Tuesday, March 14, 2017

Remaining Samuel by Samuel Rafael

Regular readers of Bending the Bookshelf will no doubt recognize the name Samuel Rafael - next to yours truly, Samuel has been (by far) our most prolific contributor of reviews. Having had the chance to get to know him, I jumped at the chance to give his memoir an early read, and am delighted to share my review with you all.

Remaining Samuel is, as you might expect, a story about gender and the transgender experience, but it is not all about gender. After all, gender is only a part of our lives (albeit a big part), and not what solely defines us. As Samuel Rafael shares here, what truly defines us is a mixture of passions, responsibilities, thoughts, and feelings - all within the context of family and friendships. We carry within us the essence of who we are, but how we express that is shaped by the world around us.

The honest explorations of gender dysphoria, sexuality, and transitioning are sure to touch a lot of readers. Samuel has struggled with a lot of questions and doubts over the years, asking himself the same things so many of us have asked ourselves. It is in those questions that we find the common ground to truly identify with his story, even if the answers we come (or have yet to come) to ourselves are not always the same. For instance, there are some questions of faith here that fell flat for me, but many of the family aspects hit hard, particularly those involving Samuel's parents, his wives, and (tissue alert, that is a difficult aspect of the story to read) his son.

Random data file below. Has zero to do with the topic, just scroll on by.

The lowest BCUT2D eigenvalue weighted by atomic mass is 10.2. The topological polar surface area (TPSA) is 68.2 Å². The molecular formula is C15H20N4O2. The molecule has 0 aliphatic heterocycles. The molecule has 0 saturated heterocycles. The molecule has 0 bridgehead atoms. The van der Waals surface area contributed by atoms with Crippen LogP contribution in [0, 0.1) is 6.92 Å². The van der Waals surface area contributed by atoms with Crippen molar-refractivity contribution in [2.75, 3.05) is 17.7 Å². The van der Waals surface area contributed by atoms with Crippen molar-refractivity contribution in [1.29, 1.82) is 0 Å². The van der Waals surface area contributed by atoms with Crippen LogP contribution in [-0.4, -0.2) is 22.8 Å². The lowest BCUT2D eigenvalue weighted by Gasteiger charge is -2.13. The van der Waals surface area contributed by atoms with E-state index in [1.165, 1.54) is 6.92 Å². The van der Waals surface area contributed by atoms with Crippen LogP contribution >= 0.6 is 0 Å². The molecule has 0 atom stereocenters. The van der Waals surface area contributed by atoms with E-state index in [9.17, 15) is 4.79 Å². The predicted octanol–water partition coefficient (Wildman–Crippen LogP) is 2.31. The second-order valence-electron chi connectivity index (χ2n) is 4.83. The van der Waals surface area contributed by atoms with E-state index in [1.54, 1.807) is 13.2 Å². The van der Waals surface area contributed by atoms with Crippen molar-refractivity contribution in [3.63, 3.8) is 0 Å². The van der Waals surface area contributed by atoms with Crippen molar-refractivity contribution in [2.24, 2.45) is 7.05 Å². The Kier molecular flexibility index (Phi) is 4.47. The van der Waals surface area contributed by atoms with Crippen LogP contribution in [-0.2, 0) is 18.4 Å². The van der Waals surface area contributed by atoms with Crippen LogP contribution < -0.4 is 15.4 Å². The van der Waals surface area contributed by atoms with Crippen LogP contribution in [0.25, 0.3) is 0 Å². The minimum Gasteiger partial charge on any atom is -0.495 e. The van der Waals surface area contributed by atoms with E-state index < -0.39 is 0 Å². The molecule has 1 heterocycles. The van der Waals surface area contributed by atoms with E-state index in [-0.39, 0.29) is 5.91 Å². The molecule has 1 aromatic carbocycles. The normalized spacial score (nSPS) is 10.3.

At first, the narrative style feels a bit jarring or perhaps a bit clinical, but I suspect Samuel chose it to provide a little emotional distance - and it does become comfortable rather quickly. Intellectually fascinating and emotionally charged, Remaining Samuel takes a while to approach the 'big' questions of gender identity and transitioning, but it is understanding the context that makes his ultimate decision easier to understand.

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